What else does Cambodia offer you?

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There are many great and wonderful places to see and visit in Vietnam. We will continue to bring you some of those. However, there are some other countries in Southeast Asia. Cambodia is the focal point of this newsletter.

Cambodia shares a border with Vietnam and that would be one way to travel there but typically people fly to either Phnom Penh or Siem Reap. These are the two most recognizable cities in Cambodia and while the former is the capital the latter is justifiably famous for Angkor Wat. Both cities are excellent tourist destinations and any first visit to Cambodia should include one or both. Both cities have also been extensively documented and described so this newsletter will look at some other cities and regions of Cambodia. Cambodia is a great country for a road trip. Let’s start our journey from Siem Reap.

About 50 miles or 80 kilometers from Siem Reap is Battambang. Although a short distance separates the two cities, the trip can take a while as there is not an interstate connecting them. Battambang is one of the bigger cities in Cambodia but retains a small-town feel and numbers just over 100,000 people. Spend a couple of nights and enjoy a nice counterpoint to Phnom Penh and Siem Reap.

Sampeou Mountain is topped by a colorful temple and has three natural caves containing Buddhist shrines and statues and also some bones as this was also a killing field. Bats are not popular right now, but return to the bottom of this mountain and watch innumerable of these mammals begin their nightly feeding. It is a stunning sight. The most famous road trip is to the Bamboo railroad. Enjoy this fun ride, the topiary and native house reconstructions at the top, and then travel to Prasat Banan, an 11th-century temple. Conquer the 300+ stairs and you will be rewarded with a great view, a good sweat, and an accomplished feeling. It is easy to succumb to templeitis in Cambodia, but Wat Banan is worth the trip, It lacks the size and scope and preservation of Angkor Wat, but it also lacks the tourists.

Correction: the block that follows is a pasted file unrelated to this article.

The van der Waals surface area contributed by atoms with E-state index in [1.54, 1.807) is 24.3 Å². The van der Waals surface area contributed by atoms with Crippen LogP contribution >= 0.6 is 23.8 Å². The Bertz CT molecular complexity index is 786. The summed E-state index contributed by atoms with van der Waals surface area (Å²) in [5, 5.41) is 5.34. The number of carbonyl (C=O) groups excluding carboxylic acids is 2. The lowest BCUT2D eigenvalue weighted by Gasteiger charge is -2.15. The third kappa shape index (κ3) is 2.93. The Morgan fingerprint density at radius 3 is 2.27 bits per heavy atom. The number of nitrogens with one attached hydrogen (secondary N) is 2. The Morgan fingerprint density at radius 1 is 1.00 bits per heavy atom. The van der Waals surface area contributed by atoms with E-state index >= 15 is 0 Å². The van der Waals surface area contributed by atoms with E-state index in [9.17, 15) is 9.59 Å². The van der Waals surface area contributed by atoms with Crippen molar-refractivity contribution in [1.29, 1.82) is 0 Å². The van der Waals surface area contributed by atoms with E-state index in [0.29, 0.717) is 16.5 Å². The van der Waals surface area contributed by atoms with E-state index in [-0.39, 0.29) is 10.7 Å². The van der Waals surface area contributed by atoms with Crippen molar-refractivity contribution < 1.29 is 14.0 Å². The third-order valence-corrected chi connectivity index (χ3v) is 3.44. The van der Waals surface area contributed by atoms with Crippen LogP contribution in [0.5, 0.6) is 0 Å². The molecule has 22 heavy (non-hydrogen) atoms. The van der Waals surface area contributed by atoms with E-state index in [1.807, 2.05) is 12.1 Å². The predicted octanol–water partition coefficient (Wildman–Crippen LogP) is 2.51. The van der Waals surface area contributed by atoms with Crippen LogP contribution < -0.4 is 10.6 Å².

Return to Siem Reap and enjoy the town and hotel another night before journeying in the other direction. You could make this a day trip and see Preah Vihear and a couple other sites, but we are going to journey for a couple of days all the way to the Mekong and ultimately to Phnom Penh. Preah Vihear is another Khmer temple and like better known Angor Watt is also a UNESCO World Heritage site. It sits on the Thailand border and has been the subject of disputes between the two countries and cannot be visited from Thailand. As Preah Vihear is on a cliff, be ready to climb and then descend to the border area and then climb again but this temple is well worth the visit. There are several other nice temples along this route. Lodgings are not the Hilton, but they are not bad.

The next day enjoy the rest of the trip to the Mekong and Stung Treng. Don’t forget to stop on your drive and buy some of the local delicacies from roadside vendors. Sticky rice in bamboo and deep-fried spiders are probably not seasonal but jack fruit, jujubes, pomelos, and other fruits might be. As you drive, you will notice many stands selling the same thing in the same stretch of road. Make sure and stop and see what they are selling. There is not a huge tourist resume in Stung Treng, but it is a good spot to hire a boat and cruise on the Mekong or rent a kayak.

Either way, you will enjoy some fine scenery. Spend a night there and then head to Kratie. In addition to some of the best pomelos I’ve eaten, the Kratie highlight is the Mekong dolphin. This requires hiring a boat and spending an hour on the river watching them. Stay in Kratie if you like or continue the journey to Phnom Penh. It is a long drive from Stung Treng to Phnom Penh but worth it.

Angor Wat and Phnom Penh are must-sees for Cambodia but if you want something a bit different and a more local experience, try a road trip. Cambodian people are very friendly, tourists are scarce, the food is good, and the experience is memorable.

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